The presence of components that are beneficial to health make apple pomace a good candidate for supporting piglets during the weaning stage. This is because weaning is a critical period in pig farming that can lead to post-weaning diarrhoea, affecting the performance and intestinal health of the piglet. Moreover, since the use of antibiotics or zinc oxide as a preventive treatment is no longer authorised in the European Union, alternative strategies are being widely investigated by Research.
In view of this observation, and in the spirit of recovering local resources (circular economy), apple pomace came to the attention of CRA-W researchers, who assessed its potential benefits. It was hoped that this new weaning strategy would help improve performance and boost the intestinal health of piglets.
The assessment was carried out in two stages: firstly using an in vitro gastrointestinal model – i.e. equipment that reconstructed the digestion process in a laboratory by means of bioreactors, and secondly, by conducting an in vivo experiment on piglets (see CRA-W info No. 64).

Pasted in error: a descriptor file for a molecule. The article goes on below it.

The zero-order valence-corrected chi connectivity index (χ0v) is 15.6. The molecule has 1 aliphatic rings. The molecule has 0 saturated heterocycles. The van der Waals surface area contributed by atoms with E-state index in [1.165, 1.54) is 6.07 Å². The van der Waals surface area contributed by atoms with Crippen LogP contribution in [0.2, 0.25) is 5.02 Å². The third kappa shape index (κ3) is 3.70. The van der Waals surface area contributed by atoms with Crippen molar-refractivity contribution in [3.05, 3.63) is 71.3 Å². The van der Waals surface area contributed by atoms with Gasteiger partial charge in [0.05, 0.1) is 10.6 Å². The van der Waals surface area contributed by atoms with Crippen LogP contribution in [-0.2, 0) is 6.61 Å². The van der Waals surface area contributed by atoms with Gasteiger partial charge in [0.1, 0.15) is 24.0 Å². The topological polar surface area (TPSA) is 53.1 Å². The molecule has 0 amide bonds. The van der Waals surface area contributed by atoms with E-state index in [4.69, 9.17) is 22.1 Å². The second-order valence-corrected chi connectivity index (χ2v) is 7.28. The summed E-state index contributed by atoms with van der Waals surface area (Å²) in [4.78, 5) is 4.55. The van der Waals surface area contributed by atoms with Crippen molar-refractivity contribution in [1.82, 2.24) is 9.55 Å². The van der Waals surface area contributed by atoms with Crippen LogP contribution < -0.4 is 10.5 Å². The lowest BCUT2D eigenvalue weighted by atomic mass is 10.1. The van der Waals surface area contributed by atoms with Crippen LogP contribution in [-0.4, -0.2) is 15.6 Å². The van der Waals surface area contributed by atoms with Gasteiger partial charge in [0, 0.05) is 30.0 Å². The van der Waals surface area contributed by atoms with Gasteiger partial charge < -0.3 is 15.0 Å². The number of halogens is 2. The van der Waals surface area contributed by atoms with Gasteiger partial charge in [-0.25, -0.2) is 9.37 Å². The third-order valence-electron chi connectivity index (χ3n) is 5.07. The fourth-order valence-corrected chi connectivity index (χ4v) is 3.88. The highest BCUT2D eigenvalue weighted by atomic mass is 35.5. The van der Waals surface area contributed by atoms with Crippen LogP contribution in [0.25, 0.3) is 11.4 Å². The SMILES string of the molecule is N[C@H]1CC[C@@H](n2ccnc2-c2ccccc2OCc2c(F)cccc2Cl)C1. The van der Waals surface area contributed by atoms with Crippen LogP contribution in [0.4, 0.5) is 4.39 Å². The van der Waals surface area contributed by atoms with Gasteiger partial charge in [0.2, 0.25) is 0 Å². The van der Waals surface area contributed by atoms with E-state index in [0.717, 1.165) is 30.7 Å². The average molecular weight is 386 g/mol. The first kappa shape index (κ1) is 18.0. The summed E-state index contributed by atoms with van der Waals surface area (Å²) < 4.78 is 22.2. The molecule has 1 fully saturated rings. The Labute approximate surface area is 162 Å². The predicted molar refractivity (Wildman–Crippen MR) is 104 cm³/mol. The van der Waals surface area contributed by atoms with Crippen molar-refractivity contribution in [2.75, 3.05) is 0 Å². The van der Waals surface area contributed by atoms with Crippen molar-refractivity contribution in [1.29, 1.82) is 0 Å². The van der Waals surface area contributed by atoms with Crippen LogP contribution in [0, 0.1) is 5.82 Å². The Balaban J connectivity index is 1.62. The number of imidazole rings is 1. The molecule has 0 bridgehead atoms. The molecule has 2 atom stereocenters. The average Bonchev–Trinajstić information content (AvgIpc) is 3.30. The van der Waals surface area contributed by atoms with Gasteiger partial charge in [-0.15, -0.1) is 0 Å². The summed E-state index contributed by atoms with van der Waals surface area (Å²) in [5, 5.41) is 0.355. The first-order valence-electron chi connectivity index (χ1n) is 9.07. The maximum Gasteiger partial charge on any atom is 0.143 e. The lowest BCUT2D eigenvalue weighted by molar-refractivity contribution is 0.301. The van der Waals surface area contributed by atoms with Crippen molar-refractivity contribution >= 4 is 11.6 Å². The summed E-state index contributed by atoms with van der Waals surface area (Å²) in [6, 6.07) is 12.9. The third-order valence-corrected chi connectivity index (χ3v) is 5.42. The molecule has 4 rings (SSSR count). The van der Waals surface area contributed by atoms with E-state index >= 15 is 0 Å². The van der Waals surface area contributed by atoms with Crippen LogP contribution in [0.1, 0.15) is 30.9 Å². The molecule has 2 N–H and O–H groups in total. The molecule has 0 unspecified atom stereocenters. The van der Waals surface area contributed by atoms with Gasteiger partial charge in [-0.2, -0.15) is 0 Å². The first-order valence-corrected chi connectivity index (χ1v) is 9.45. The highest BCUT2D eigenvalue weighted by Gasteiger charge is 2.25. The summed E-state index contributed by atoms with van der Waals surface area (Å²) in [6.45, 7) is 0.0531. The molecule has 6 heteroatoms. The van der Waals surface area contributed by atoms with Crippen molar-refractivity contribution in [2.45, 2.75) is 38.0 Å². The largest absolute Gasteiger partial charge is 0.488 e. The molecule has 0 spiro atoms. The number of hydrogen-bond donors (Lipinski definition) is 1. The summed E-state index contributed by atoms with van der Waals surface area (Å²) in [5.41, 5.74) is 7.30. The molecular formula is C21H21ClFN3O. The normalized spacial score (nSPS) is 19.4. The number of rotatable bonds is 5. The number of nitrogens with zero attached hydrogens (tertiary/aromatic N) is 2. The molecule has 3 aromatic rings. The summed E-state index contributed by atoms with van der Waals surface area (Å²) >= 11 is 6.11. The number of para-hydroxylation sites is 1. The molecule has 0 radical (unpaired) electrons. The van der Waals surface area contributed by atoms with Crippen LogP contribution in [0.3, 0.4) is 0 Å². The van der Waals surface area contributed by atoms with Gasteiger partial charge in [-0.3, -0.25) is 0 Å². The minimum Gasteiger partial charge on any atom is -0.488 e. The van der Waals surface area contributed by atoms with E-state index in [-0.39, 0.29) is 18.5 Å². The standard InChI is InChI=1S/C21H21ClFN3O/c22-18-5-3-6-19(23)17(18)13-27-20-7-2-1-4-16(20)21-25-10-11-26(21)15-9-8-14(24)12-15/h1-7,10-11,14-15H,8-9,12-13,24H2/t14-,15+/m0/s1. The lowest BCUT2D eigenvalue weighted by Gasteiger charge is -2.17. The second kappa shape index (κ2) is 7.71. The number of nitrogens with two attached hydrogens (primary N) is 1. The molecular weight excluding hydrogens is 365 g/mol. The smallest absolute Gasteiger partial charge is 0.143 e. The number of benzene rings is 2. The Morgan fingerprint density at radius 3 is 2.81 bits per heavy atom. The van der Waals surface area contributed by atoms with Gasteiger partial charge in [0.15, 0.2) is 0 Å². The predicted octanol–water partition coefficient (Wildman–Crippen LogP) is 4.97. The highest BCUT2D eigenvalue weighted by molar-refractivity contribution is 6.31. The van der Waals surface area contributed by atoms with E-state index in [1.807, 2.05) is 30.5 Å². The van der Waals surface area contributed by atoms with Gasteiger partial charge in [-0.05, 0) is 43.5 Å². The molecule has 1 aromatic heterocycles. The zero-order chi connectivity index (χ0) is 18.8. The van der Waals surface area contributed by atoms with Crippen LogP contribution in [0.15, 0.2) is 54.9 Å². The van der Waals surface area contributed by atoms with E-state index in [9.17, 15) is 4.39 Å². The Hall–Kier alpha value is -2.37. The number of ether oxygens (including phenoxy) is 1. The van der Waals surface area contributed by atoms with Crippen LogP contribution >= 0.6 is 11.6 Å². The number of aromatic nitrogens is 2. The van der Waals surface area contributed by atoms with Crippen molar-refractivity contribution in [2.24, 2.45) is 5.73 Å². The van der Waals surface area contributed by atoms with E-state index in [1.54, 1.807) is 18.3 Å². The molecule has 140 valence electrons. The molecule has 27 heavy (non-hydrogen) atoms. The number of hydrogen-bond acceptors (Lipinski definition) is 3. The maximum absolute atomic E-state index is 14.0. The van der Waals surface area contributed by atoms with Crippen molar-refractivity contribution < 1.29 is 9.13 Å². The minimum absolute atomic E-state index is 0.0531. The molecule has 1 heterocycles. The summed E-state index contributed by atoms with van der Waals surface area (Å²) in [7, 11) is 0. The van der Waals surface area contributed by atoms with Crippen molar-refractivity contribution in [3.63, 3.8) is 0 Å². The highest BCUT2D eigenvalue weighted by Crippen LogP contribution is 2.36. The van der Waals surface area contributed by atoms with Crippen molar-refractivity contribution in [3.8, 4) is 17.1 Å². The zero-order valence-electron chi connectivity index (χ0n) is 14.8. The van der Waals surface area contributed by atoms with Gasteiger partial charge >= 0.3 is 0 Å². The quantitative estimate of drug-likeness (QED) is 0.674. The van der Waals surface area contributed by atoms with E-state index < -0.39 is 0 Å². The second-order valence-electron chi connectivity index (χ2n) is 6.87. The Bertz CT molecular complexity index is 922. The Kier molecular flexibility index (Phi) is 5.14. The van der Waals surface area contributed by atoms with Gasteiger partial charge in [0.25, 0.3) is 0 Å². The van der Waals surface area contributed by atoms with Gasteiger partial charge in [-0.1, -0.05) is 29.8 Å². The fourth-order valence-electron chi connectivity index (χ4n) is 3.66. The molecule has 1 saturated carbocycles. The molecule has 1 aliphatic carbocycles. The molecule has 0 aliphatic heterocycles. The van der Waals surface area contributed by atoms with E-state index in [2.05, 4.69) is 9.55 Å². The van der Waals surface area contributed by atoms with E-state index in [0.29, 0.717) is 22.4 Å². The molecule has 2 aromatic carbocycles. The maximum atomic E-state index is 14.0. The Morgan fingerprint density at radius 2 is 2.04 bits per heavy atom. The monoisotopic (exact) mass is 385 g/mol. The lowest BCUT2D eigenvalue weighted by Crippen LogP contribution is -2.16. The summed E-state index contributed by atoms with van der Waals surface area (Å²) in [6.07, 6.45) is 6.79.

In the bioreactors, apple pomace stimulated the production of propionate – a metabolite produced by the intestinal fermentation involved in energy metabolism and the immune system – resulting from a relative enrichment of the ecosystem in the bacteria that produce it.
This observation was corroborated by the in vivo data: the piglets that received 4% apple pomace were found to have a different bacterial profile to the others, in relation to the propionate-producing bacteria at the onset of the post-weaning stage.
This research therefore proved that apple pomace is a successful weaning strategy. Another concept also emerged, suggesting that, in addition to the compounds with "health" implications, it is also its simple sugar profile that makes apple pomace attractive for post-weaning use. This is because these simple sugars provide energy that is readily assimilated by the intestinal mucosa of the piglets at a stage in their lives where the digestive system is still relatively immature. More generally, the results show a complementarity between the in vitro and in vivo approaches to assessing a co-product for feed purposes.
This research has led to the completion of a Doctor of Veterinary Sciences thesis defended by Sandrine Dufourny on 13 September 2022.
Funding: Moerman fund from the CRA-W, COPROPIG project; in collaboration with ULiège (FMV and Gb-ABT) and UCL